by Joe Thompson
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1906 was a bad year for cable cars. Many of the cable car lines in San Francsico were destroyed by the earthquake which struck on 18-Apr-1906 and the subsequent fires. Later in the year, the Chicago cable car lines were all converted to electric traction.
1941 was also a bad year for cable cars. The world economy was starting to recover from the Great Depression and some transit companies took the opportunity to invest in buses. Also, bus manufacturers were coming out with more powerful models which could handle steep hills.
|Looking up James Street from Pioneer Square. Yesler Way is to the right. The iron pergola that served as the terminal of the James Street and Yesler Way lines is in the foreground. See a contemporary version of this image: July, 2010 visit to Seattle.|
On 17-February-1941, Seattle's James Street cable car line was abandoned. Unlike the other Seattle cable lines, it was not replaced by buses.
|Fillmore Hill Counterbalance car. (Source: "Ascending Grades by Electric Force", by SL Foster, Street Railway Journal, June, 1896)|
On 05-April-1941, the Market Street Railway ended service on three rail lines, the electric 24-16th and Divisadero, the Castro Cable and the Fillmore Hill Counterbalance. The next day all three were replaced by the new 24-Divisadero motor coach line.
|A Madison Street single-ended combination car approaches a waiting passenger at the corner of Madison Street and Second Avenue. See a contemporary version of this image: July, 2010 visit to Seattle.|
On 14-April-1941, Seattle's Madison Street cable car line was replaced by buses.
|Market Street cable car 133 sits on Castro Street on 08-May-1941, waiting to be towed to the scrapper. Wayne Miller Collection. All rights reserved. December, 2006 Picture of the Month.|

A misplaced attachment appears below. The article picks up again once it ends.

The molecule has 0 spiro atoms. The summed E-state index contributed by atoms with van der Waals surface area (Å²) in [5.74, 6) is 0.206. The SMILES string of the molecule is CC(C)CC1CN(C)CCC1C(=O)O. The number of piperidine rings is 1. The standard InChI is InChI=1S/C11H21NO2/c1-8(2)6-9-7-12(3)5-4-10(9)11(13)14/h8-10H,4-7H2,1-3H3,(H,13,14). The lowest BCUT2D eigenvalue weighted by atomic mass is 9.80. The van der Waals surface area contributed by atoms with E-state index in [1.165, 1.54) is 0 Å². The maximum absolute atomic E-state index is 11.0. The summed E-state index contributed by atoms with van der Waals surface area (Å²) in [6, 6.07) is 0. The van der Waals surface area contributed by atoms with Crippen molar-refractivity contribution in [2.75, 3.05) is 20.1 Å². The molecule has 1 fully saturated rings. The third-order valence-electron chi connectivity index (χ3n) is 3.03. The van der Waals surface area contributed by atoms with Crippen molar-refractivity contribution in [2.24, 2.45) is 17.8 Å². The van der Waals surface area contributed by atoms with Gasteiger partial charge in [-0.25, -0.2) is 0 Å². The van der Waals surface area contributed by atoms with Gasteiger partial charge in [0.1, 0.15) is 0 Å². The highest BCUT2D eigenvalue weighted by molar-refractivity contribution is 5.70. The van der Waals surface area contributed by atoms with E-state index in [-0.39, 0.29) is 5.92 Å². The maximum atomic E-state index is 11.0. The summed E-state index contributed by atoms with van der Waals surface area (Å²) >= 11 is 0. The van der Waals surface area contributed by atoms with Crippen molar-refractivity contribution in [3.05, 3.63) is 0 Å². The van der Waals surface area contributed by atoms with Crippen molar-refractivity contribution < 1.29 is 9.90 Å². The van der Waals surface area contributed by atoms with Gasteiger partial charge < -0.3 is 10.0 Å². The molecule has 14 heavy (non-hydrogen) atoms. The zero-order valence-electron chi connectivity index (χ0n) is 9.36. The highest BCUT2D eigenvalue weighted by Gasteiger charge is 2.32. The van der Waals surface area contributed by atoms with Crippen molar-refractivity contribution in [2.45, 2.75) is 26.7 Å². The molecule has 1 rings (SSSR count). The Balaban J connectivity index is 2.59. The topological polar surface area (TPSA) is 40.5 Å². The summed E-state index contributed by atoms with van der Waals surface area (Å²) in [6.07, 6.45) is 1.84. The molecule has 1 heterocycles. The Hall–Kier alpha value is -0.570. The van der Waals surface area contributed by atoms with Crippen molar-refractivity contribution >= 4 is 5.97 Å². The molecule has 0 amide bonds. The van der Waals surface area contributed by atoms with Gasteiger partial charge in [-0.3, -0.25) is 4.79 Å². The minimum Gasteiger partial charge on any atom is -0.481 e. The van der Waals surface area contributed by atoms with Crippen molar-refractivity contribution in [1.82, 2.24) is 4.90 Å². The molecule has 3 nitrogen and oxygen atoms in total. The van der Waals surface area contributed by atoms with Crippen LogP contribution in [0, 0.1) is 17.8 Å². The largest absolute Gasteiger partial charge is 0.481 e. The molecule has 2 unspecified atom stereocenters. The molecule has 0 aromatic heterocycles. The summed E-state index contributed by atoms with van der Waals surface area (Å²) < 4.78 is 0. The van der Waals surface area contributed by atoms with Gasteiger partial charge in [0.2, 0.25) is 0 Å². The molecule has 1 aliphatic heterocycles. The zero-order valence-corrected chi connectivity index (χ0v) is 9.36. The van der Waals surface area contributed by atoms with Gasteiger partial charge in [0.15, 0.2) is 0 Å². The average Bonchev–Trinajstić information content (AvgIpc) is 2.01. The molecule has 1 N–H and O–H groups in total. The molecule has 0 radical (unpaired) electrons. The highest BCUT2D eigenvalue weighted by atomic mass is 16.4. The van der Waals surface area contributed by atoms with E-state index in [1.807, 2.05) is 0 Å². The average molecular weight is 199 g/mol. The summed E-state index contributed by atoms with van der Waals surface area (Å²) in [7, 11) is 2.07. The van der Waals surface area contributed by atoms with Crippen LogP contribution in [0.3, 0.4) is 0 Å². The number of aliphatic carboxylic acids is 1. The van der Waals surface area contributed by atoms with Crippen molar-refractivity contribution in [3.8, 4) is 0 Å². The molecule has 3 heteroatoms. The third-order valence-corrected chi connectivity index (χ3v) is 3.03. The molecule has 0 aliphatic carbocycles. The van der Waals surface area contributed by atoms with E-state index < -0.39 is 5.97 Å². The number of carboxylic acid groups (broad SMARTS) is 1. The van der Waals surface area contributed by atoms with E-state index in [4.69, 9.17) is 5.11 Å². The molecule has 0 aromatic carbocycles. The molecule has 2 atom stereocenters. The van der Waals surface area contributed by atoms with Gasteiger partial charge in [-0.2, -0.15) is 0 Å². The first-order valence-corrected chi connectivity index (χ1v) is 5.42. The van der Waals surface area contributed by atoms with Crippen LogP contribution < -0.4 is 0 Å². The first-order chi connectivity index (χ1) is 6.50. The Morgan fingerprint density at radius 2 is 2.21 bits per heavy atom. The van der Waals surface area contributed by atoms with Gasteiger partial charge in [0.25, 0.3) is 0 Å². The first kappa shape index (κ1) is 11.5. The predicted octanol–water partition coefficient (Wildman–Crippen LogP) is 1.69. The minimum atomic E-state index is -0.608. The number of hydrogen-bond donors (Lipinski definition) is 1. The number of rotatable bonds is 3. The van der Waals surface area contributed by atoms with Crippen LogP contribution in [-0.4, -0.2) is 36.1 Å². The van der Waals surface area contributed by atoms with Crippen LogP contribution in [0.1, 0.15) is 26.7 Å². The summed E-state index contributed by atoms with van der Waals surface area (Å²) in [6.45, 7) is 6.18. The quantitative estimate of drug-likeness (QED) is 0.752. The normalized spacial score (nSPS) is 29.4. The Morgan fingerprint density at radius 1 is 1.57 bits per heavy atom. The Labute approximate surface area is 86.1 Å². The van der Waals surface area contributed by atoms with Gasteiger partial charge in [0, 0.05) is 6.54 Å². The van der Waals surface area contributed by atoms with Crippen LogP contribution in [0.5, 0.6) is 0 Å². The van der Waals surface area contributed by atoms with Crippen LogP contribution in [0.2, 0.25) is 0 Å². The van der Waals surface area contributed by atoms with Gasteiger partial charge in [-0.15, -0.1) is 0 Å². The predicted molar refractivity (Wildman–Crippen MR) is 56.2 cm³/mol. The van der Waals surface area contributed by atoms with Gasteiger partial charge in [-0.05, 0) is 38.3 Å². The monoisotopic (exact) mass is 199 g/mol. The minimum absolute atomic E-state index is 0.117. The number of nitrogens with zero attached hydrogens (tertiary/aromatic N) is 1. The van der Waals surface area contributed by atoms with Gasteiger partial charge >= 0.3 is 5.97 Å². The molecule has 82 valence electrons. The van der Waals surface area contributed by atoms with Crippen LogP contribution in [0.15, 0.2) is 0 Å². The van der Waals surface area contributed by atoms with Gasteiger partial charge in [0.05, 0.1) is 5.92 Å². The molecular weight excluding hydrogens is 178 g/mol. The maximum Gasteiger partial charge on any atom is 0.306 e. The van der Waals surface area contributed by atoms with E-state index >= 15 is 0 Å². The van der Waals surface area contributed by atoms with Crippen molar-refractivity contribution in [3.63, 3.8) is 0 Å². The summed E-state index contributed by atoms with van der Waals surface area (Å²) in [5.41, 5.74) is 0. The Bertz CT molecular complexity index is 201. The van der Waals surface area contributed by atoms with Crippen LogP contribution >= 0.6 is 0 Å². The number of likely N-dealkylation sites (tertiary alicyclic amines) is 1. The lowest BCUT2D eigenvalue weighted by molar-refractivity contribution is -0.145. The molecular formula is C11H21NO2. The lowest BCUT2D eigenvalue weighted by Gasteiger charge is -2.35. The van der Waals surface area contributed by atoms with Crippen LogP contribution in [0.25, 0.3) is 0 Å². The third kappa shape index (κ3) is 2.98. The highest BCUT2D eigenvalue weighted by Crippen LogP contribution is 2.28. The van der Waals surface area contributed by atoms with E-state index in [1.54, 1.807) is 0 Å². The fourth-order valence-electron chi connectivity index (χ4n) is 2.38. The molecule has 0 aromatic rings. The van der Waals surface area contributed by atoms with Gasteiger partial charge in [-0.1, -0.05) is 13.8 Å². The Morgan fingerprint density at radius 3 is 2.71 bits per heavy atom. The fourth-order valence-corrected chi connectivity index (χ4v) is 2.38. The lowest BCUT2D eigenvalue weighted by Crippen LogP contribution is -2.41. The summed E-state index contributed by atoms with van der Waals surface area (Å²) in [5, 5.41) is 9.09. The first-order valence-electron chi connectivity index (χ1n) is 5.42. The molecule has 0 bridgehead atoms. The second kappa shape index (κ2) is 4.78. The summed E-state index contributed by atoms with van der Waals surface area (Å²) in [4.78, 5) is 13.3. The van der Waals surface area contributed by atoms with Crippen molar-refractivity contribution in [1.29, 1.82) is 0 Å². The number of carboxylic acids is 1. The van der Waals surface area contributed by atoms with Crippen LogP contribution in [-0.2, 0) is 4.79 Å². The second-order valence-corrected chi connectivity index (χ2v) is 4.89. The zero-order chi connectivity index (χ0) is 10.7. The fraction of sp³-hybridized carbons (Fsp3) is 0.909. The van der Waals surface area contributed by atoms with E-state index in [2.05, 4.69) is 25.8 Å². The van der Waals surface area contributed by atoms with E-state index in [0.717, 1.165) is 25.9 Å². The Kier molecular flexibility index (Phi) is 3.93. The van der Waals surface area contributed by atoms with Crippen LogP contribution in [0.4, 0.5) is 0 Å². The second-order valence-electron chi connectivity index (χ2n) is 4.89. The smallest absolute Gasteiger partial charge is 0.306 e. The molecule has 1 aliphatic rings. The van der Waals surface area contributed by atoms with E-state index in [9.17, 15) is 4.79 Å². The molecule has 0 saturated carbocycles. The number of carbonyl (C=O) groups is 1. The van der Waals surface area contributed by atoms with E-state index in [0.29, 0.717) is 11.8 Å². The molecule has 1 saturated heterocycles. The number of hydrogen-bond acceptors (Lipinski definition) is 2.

On 08-May-1941, the Market Street Railway scrapped car 133, the last Market Street cable car which survived in original condition. The company didn't have enough space to store after it closed the Castro Street car barn.
The rest of the 22-Fillmore line remained an electric streetcar line until 31-Jul-1948, when internal combustion-powered buses took over. Since 16-Jan-1949, the 22-Fillmore trolley bus line has covered the route. The blocks between Broadway and Green are too steep even for the trolley buses, which detour one block west to Steiner.
|Yesler Way grip car preserved at the Smithsonian Institution. Used with permission of the Smithsonian Institution. January, 1998 Picture of the Month.|
On 10-August-1941, Seattle's first cable car line on Yesler Way was replaced by buses.
On 02-September-1941, Seattle's Queen Anne Hill counterbalance was replaced by buses.
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Last updated 01-April-2016